VILNIUS—Chaim Bargman, Jewish guide in Kaunas, asked today in Vilnius that DefendingHistory.com record a statement in Yiddish from him on an incident that occurred on 6 September (video here). Bargman, a beloved guide and genealogist for international Jewish-interest tourists in the Kaunas (Kovno) area for decades, was immortalized in the late Dan Jacobson’s Heshel’s Kingdom (1998). September 6th was the date of this year’s annual commemoration ceremony for the murdered Jews of Ukmergė (Yiddish: Vílkomir) held at the nearby mass grave, where, according to the Lithuanian Holocaust Atlas, between 6,358 and 10,000 Jews from the region were humiliated and murdered. There was massive local collaboration as well as large-scale local participation in the slaughter of one of Lithuania’s most famous Jewish communities over many centuries. Disturbingly, for many, a town square in the heart of Ukmergė has a monument dedicating it to the memory of a notorious Holocaust perpetrator.
Police Prevent Kaunas Jewish Guide Chaim Bargman from Attending Annual Memorial for the Annihilated Jews of Ukmergė (Vilkomir)
H I S T O R Y
by Aleksandras Vitkus and Chaim Bargman
Betygala (in Yiddish: Betigóle) is one of the oldest towns in Samogitia (Žemaitija), known since the time of Duke Mindaugas in the thirteenth century. The small town is located about 2 kilometers from the River Dubysa, near the little Vieversa stream. The surroundings of Betygala are very beautiful, especially the valley, shores and effluents of the River Dubysa. In Betygala we can find the monument of Vytautas the Great which remained standing even during the Soviet period.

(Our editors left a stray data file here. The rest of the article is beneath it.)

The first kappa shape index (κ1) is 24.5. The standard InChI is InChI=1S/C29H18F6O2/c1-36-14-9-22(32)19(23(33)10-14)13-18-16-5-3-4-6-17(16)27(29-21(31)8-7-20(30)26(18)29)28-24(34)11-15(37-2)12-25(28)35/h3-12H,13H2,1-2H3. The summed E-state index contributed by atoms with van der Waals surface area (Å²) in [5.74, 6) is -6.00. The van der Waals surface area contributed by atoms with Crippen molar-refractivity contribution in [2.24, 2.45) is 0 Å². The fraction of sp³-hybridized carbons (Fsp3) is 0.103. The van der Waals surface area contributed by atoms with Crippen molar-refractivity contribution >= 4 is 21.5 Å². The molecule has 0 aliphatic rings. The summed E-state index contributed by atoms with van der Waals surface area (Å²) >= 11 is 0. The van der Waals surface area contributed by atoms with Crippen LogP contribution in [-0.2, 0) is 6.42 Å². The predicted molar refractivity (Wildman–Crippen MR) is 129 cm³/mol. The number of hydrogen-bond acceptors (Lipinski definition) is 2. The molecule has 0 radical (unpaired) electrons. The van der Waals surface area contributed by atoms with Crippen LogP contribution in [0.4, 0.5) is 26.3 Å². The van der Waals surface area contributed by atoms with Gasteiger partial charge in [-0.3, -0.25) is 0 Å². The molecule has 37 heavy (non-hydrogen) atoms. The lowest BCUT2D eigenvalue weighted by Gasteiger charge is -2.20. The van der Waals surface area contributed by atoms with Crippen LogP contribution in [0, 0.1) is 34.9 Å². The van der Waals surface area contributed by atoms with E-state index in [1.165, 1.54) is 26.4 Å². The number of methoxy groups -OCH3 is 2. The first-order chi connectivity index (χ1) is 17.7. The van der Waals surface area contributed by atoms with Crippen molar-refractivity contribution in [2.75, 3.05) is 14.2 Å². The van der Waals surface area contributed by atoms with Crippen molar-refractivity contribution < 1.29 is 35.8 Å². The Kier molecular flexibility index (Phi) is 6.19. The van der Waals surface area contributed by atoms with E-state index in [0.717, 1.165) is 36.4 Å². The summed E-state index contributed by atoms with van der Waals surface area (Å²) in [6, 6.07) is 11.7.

O P I N I O N
by Geoff Vasil
last revision 26 May 2012, 23:55.
The second conference in Kaunas on the 1941 Nazi puppet prime minister and Holocaust collaborator Juozas Ambrazevičius cum Brazaitis, held Thursday, May 24, was treated to some harsh facts presented by a living Litvak, Kovno (Kaunas) historian and Jewish tour guide Chaim Bargman.
Although Vytautas Magnus University initially agreed to and then reneged on a deal with the Lithuanian government to host the earlier “academic conference” last Saturday May 19 purely to adulate the “prime minister” of 1941, they changed their minds yet again—possibly under influence from chairman of their board of directors, former president Valdas Adamkus, who in 2011 celebrated the seventieth anniversary of the LAF fascists—and provided university resources this week for a second event announced as an open discussion event. To their great credit, they did webcast the event and have posted the video (here).
by Dovid Katz
Rúmshishok (informally: Rúmseshik), some twelve miles from Kaunas (Kovno), was a beloved Lithuanian shtetl where Lithuanians, Jews and others lived together for many centuries in peace (the town goes back to the fourteenth century). The massacre of the town’s Jews during the Holocaust was close to complete (outlines of the history here and here). According to the new Lithuanian Holocaust Atlas, the perpetrators were comprised of “white armbanders” from the town plus “Lithuanian self-defense unit troops” from Kaunas.
Now Rumšiškės in modern Lithuania, the town is internationally known for its neighboring extensive open air museum of the Lithuanian provinces, including town, hamlet and rural settings, all meticulously reconstructed.